Sunday, April 17, 2016

Live - sort of - from ACSM, Orlando, Florida

It was a little strange to be in the Happiest Place in the World, sans any kids or grandkids.  There were dozens around however.  One of the Walt  Disney Hotels was the HQ  for this year's annual conference for Health & Fitness Professionals.  The emphasis here is definitely all about the research in the fields of exercise, sports, nutrition and medicine.

Best Exercise for Obesity The Keynote lecture this morning was presented by Dr. John Jakicic of the University of Pennsylvania and was a review of the latest research on the importance of activity in the treatment of obesity.  Exercise has fewer  side effects than any Prescription medication, can improve weight loss & the effectiveness of medication, and has other positive health effects. Exercise physiologists and fitness professionals need to get the word out to doctors and patients, that there is this untapped resource that costs little.

A review of some of the research coming out of Dr. Jakicic's clinics, confirmed the dose dependent nature of exercise.  The more minutes invested, the better results; this was true for weight loss, measurements of Hb1c, blood pressure and diabetes.  Exercise results in about 3 kg weight loss if done for 150 - 280 minutes a week while adding dietary measures resulted in 25% more loss.  [Gastric banding averages 18%].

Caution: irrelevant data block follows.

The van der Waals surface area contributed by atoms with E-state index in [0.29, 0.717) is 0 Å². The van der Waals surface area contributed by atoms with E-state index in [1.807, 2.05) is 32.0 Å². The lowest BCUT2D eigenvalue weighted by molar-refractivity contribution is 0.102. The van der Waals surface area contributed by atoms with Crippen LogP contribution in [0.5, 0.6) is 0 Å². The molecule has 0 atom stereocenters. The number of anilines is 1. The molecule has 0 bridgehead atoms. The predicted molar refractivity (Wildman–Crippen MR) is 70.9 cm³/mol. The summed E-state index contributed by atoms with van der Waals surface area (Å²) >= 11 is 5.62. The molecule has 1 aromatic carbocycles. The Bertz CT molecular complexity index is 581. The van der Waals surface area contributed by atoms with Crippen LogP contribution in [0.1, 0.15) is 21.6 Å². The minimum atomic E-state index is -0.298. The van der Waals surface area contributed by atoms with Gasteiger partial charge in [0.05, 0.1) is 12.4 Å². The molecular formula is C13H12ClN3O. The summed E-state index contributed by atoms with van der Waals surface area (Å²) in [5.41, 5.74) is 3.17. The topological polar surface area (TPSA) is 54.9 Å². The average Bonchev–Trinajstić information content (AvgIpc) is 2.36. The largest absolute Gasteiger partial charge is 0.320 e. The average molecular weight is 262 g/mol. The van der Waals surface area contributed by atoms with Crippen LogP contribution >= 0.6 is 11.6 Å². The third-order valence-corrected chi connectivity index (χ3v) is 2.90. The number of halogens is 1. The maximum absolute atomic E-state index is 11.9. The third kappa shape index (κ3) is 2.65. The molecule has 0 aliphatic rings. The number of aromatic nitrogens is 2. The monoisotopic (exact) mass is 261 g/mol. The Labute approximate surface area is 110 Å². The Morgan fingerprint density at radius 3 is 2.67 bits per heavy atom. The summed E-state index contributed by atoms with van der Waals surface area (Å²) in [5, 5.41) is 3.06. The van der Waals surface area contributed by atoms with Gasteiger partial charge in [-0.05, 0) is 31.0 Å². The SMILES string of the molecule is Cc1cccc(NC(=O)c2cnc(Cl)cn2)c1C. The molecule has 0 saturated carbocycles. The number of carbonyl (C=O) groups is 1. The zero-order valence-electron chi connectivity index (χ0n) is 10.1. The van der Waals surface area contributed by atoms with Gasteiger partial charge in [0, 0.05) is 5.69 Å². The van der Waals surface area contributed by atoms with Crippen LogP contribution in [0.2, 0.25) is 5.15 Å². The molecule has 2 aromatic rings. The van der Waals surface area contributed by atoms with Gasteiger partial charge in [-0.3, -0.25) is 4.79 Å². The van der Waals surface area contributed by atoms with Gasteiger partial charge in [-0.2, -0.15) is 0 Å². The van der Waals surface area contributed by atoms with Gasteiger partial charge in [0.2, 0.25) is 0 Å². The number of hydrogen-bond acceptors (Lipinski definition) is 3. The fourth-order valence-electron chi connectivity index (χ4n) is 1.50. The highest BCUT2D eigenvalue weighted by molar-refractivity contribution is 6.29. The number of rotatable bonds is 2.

Another interesting finding was that repeated 10 minute bouts of exercise , resulted in more exercise being done, and better control of blood sugar.  Longer bouts of exercise (30-45 minutes) tended to result in a peaking of insulin release with a resultant drop in blood sugar.

Bottom line take away from Dr. Jakicic - the best exercise for weight loss is the exercise the patient will do.  Keep it simple and keep it the client engaged while working with their medical professionals.

Vegan Vs Paleo Next up was a humorous smack down featuring Vegan vs Paleo diets. Dietician Zonya Foco went on both these diets for 30 days each.  She researched each extensively to make sure she understood them, did nutritional analyses, and took lab tests measuring her lipid values.  She also convinced her husband and friend to undergo these trials with her.

The goal was was to explore the strengths and weaknesses of both eating styles, advise clients on the pitfalls inherent in each, and lastly, to propose a blended eating style - "pagen" - that is less restrictive but provides the benefits of each diet.